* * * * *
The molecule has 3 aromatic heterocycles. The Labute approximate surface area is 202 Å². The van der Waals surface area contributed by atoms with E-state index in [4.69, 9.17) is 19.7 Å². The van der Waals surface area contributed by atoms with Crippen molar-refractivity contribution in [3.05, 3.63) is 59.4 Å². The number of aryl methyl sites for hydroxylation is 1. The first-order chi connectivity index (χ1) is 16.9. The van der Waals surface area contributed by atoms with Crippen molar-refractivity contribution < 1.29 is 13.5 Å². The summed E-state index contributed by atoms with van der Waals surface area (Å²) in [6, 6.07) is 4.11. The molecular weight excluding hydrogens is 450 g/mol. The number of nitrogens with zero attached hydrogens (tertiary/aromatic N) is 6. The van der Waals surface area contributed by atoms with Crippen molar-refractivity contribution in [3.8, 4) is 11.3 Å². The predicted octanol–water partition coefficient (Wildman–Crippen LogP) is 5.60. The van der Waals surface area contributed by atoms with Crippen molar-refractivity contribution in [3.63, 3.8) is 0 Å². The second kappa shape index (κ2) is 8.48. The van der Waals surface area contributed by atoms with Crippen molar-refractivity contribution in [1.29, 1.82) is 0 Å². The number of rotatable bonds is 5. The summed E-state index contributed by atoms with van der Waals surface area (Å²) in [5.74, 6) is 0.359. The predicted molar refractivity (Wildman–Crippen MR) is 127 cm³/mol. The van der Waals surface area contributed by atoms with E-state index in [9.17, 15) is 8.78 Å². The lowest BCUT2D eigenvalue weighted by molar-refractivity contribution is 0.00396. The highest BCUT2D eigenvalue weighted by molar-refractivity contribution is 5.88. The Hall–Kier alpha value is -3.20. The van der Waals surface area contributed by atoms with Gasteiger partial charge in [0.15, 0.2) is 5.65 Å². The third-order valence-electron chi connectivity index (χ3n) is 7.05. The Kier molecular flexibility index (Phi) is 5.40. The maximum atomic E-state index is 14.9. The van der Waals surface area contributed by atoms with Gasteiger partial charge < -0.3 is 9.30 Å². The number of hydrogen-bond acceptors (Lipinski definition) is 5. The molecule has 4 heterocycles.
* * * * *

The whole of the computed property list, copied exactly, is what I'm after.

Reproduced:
The molecule has 3 aromatic heterocycles. The Labute approximate surface area is 202 Å². The van der Waals surface area contributed by atoms with E-state index in [4.69, 9.17) is 19.7 Å². The van der Waals surface area contributed by atoms with Crippen molar-refractivity contribution in [3.05, 3.63) is 59.4 Å². The number of aryl methyl sites for hydroxylation is 1. The first-order chi connectivity index (χ1) is 16.9. The van der Waals surface area contributed by atoms with Crippen molar-refractivity contribution < 1.29 is 13.5 Å². The summed E-state index contributed by atoms with van der Waals surface area (Å²) in [6, 6.07) is 4.11. The molecular weight excluding hydrogens is 450 g/mol. The number of nitrogens with zero attached hydrogens (tertiary/aromatic N) is 6. The van der Waals surface area contributed by atoms with Crippen molar-refractivity contribution in [3.8, 4) is 11.3 Å². The predicted octanol–water partition coefficient (Wildman–Crippen LogP) is 5.60. The van der Waals surface area contributed by atoms with Crippen molar-refractivity contribution in [3.63, 3.8) is 0 Å². The second kappa shape index (κ2) is 8.48. The van der Waals surface area contributed by atoms with Crippen molar-refractivity contribution in [1.29, 1.82) is 0 Å². The number of rotatable bonds is 5. The summed E-state index contributed by atoms with van der Waals surface area (Å²) in [5.74, 6) is 0.359. The predicted molar refractivity (Wildman–Crippen MR) is 127 cm³/mol. The van der Waals surface area contributed by atoms with E-state index in [9.17, 15) is 8.78 Å². The lowest BCUT2D eigenvalue weighted by molar-refractivity contribution is 0.00396. The highest BCUT2D eigenvalue weighted by molar-refractivity contribution is 5.88. The Hall–Kier alpha value is -3.20. The van der Waals surface area contributed by atoms with Gasteiger partial charge in [0.15, 0.2) is 5.65 Å². The third-order valence-electron chi connectivity index (χ3n) is 7.05. The Kier molecular flexibility index (Phi) is 5.40. The maximum atomic E-state index is 14.9. The van der Waals surface area contributed by atoms with Gasteiger partial charge < -0.3 is 9.30 Å². The number of hydrogen-bond acceptors (Lipinski definition) is 5. The molecule has 4 heterocycles.